Archive for November, 2010
Jonathan Rees draws our attention to comments by Thomas Frank in a recent issue of Harper’s (sorry–no link) about why he left academia to pursue a career as an independent writer and journalist:
“Although it scarcely seems believable today, I originally came to journalism as a practical, responsible career move. It was the mid-1990s, I had just finished a Ph.D. in history, and I was toiling away as a lecturer at a college in Chicago. Thanks to an overproduction of historians and the increasing use of adjunct labor by universities, the market had become hopelessly glutted. Friends of mine all told the same stories of low-wage toil, of lecturing and handing out A’s while going themselves without health insurance or enough money for necessities. Our tenured elders, meanwhile, could only rarely be moved to care. What was a predicament to us was a liberation to them-a glorious lifting of their burden to teach. For the university, which was then just then discovering the wonders of profit-making, it was something even more fabulous: a way to keep labor costs down.”
I argued over there that his “tenured elders” weren’t the authors of this system–at least, not unless they were the Deans and Provosts who decided to use adjuncts instead of permitting departments to run tenure-track searches. No tenured faculty in any department I’ve ever been a member of has cackled with glee at the prospect of seeing our ranks depleted and populated instead with adjuncts. In fact, the faculty I’m on is always up in arms about the erosion in our ranks. The chairs of my department, and the chairs of all other departments I know of in my college, have made the hiring of tenure-track colleagues their number-one request for the last several years. Continue Reading »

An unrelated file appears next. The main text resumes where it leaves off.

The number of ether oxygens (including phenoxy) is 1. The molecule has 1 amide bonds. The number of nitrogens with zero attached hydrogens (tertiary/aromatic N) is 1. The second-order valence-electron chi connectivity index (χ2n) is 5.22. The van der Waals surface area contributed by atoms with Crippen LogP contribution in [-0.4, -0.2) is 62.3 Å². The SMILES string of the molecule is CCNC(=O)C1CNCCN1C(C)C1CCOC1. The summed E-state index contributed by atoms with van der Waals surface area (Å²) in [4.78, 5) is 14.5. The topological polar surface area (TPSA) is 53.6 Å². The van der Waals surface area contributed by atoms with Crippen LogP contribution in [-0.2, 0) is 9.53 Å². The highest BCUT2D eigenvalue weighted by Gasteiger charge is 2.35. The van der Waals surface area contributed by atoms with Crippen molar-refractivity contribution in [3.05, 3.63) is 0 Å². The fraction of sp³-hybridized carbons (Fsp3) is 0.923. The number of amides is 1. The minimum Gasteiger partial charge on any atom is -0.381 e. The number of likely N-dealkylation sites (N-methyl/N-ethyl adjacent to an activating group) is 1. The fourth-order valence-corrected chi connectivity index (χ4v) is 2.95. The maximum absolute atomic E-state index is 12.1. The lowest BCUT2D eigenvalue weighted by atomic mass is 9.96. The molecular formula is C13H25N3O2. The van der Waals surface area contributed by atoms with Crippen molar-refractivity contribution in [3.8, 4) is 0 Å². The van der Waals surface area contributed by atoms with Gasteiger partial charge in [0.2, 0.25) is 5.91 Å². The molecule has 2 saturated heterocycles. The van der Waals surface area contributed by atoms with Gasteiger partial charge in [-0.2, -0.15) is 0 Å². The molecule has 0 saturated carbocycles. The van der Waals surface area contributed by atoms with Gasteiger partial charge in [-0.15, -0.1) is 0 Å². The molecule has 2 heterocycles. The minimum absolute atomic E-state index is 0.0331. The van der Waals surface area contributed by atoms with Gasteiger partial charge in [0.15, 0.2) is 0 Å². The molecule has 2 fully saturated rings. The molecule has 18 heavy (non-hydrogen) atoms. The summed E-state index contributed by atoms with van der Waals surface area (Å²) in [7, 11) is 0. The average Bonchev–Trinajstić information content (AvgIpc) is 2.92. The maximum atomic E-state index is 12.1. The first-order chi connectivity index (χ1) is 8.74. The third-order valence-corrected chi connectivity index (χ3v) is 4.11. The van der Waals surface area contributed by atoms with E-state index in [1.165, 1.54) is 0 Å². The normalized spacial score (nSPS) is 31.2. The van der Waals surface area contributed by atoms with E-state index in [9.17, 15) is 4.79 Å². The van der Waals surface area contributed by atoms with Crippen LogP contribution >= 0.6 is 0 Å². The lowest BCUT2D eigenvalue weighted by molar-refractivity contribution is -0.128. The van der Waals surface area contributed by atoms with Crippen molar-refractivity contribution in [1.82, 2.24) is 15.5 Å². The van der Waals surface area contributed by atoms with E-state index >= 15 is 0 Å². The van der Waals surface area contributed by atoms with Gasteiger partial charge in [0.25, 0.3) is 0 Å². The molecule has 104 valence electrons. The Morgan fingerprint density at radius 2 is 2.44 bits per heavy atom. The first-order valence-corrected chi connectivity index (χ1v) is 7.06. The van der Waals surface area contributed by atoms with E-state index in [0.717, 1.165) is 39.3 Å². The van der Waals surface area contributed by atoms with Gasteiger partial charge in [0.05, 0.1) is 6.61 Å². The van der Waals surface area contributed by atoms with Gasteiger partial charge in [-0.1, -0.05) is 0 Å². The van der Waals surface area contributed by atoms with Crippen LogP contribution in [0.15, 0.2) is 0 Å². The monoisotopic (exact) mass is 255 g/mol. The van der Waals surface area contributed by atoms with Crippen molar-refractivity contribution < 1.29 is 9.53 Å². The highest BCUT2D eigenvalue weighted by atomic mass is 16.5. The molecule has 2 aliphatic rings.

Some random thoughts inspired by yesterday’s conversation about Cheatergate at UCF yesterday and other trivial events:
- Liberal Arts majors are frequently subjected to the “but what will you DO with THAT degree?” question from parents, friends, and random busybodies. (History majors often get the derisive punchline of “Teach??” from the parents and busybodies, as though teaching were an undignified and completely unthinkable career.) But do parents and the general public understand that business majors at some universities are offered “senior-level” classes with 600 students in them? Speaking for my department only, our 100-level classes (still far too large IMHO) are capped at 123. We have no 200-level classes, nearly all of our upper-division (300-400 level) courses are capped at 44, and usually end up with fewer than 35 students if they require even a modest level of work on the students’ part. Our senior seminars are built around writing research papers and are capped 15. I’m not saying that any of these numbers is optimal–but my bet is that my department’s classes are classes in which faculty know students’ names and have time to talk to them (in class discussions and outside of class), design creative syllabi not focused around a damn textbook, give them constructive advice on their reading and writing, and focus on their development as students. In the end, which do you think offers the better education?